RELATIVES of people killed and injured by British soldiers and the RUC during the conflict are preparing to launch a legal action against a proposed “memorial” to Operation Banner at Belfast City Hall.
Operation Banner was the operational name for the activities of the British Army and RUC in the North, beginning with the arrival of troops in 1969 and only ending officially in 2007. Immediately following the end of Operation Banner, Belfast City Council passed a unionist motion to construct a “fitting memorial” to those “servicemen and women” involved.
The proposal was placed on the back burner for over five years – until this week when the Council announced a consultation process with victims’ groups to decide upon a final memorial.
However, the plan to honour members of British regiments, the UDR and the RUC has sparked anger among those whose loved ones were killed by soldiers and RUC members acting under Operation Banner. They are now seeking legal advice on their next move, including a possible injunction to prevent any memorial from being erected.
Council staff are considering Operation Banner memorial ideas ranging from a refurbishment of the three exisiting tributes to state forces to a £55,000 bronze statue. But Mark Thompson, Director of Relatives For Justice (RFJ), has blasted the Council for offering a consultation after the plans have been drawn up.
“For many citizens of Belfast – in all its four corners – Operation Banner means the opposite of law and order and certainly not the maintaining of peace,” he said.
“For these citizens Operation Banner means murder, grievous injury, internment, torture and collusion with loyalism, all with the cloak of impunity. We will be meeting with the Equality Commission on this issue and we will also be seeking legal advice on a possible injunction if it is to go ahead.”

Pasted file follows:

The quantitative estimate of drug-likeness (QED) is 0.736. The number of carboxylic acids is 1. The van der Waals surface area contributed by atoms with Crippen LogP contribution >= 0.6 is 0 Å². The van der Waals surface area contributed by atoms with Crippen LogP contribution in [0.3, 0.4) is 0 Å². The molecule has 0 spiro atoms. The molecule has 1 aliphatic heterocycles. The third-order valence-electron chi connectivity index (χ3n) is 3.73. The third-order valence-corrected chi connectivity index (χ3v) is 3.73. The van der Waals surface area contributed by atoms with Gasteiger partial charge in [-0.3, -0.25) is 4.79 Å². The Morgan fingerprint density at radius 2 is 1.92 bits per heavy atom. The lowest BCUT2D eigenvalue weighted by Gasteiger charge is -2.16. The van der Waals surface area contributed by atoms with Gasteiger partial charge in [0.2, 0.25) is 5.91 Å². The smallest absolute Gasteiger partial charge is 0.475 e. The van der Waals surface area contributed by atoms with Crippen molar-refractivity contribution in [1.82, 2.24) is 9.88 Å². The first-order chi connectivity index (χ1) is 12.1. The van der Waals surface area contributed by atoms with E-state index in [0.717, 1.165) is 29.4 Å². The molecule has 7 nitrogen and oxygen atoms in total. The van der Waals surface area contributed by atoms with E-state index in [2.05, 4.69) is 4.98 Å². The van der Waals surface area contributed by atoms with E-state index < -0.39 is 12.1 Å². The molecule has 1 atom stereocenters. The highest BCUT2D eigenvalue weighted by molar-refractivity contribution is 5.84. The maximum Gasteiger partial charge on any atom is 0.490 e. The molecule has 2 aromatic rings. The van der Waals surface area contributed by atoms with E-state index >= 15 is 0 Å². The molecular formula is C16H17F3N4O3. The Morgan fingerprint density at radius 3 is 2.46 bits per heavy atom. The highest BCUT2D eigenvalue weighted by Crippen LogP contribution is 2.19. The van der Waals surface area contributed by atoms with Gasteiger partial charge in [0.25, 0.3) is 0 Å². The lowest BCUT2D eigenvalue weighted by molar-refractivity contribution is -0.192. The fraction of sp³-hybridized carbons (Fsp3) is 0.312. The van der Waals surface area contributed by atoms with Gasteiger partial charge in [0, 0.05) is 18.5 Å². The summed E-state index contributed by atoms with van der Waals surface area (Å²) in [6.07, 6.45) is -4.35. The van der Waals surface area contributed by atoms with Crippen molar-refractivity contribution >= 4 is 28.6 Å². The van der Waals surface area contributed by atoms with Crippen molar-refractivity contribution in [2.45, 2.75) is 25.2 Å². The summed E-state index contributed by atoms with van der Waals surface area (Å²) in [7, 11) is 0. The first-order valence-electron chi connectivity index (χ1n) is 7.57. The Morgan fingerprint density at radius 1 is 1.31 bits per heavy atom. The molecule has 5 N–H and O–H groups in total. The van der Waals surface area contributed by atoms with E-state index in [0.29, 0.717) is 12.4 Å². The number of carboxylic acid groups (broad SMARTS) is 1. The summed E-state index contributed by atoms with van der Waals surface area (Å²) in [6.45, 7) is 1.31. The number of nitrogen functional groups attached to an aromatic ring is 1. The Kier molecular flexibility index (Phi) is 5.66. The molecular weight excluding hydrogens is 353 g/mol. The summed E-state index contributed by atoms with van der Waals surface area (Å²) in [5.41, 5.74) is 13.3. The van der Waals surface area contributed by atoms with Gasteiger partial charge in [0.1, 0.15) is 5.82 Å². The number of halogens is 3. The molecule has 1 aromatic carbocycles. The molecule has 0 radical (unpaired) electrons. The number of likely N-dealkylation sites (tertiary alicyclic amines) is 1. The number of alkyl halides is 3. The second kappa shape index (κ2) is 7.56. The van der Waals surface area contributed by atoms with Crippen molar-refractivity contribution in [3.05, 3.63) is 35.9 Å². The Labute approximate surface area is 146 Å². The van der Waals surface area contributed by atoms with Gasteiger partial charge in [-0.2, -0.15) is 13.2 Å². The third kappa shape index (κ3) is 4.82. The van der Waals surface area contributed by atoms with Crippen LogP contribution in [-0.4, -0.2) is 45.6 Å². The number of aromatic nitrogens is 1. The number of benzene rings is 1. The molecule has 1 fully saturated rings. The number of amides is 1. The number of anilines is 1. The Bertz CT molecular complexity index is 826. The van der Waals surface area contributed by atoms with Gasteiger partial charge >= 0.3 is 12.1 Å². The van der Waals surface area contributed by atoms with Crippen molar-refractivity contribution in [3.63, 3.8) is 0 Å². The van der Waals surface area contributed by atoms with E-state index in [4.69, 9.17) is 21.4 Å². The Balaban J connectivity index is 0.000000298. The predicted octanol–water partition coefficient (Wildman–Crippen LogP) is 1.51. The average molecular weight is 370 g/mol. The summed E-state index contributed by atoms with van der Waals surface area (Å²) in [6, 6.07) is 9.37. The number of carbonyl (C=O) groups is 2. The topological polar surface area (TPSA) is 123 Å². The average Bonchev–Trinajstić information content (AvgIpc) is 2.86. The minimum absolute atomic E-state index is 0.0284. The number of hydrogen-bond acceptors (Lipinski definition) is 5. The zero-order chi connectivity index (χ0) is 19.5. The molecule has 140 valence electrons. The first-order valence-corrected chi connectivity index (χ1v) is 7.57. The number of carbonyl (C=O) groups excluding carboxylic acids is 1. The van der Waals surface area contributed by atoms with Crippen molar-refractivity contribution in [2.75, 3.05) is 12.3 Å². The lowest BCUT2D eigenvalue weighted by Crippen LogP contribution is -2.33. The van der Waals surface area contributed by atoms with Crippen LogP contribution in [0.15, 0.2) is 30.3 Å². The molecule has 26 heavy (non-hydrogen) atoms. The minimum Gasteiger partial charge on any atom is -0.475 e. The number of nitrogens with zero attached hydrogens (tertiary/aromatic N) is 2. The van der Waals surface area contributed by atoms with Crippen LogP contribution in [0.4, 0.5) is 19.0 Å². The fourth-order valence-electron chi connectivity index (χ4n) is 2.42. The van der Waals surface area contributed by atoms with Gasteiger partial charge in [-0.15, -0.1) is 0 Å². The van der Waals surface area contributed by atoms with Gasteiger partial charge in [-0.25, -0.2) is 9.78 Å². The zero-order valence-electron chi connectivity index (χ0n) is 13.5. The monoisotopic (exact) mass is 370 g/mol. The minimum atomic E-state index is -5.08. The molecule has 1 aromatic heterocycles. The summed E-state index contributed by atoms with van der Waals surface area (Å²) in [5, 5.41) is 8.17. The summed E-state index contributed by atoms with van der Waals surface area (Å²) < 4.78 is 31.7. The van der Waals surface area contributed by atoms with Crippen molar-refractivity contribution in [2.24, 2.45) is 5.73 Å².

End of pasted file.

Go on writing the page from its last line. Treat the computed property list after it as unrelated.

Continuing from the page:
Victims held a protest at the gates of City Hall yesterday. In attendance was Jacqueline Butler, whose father, Patrick Butler, was killed by British army snipers during the Springhill Massacre of 1972.
“I would be horrified to see any statue or anything else to Banner troops at City Hall,” she said. “My dad was an innocent man shot dead when I was only 15 months old. We never even got an apology and now they want to have a tribute to his killers in the city centre?”
Teresa McTasney’s sister, Martha Campbell, was just 13 when she was slain while walking along Springhill Crescent by gunmen believed to be from the UVF, a group which colluded regularly with UDR members.
“Hearing this proposal has brought it back to us, and it’s sickening to think that collusion will be ‘honoured’ in this way,” she said.
Stan Carberry’s father, Stanislaus, was 34 when he was shot dead by the British Army as he exited a car which crashed on the Falls after soldiers opened fire on the vehicle.
“If the Council go through with this, it will be a total insult to all of us whose families have suffered at the hands of the British Army and the RUC,” he said.
Others attending the protest included Sean Tumelty, permanently injured by a plastic bullet fired by soldiers in 1981, and Pat Quinn, whose 19-year-old brother was gunned down by Paratroopers during the Ballymurphy Massacre.
Mark Thompson added: “We will be seeking meetings also with all parties represented on the Council over this issue. It’s time the Council thought about a memorial which recognises all those killed or injured in the conflict and brought an end to this policy of selectivity which highlights some losses and ignores others.”
A spokesman for Belfast City Council said: “The issue will be discussed at the October meeting of the Strategic Policy and Resources Committee. It would be inappropriate for us to comment before then.”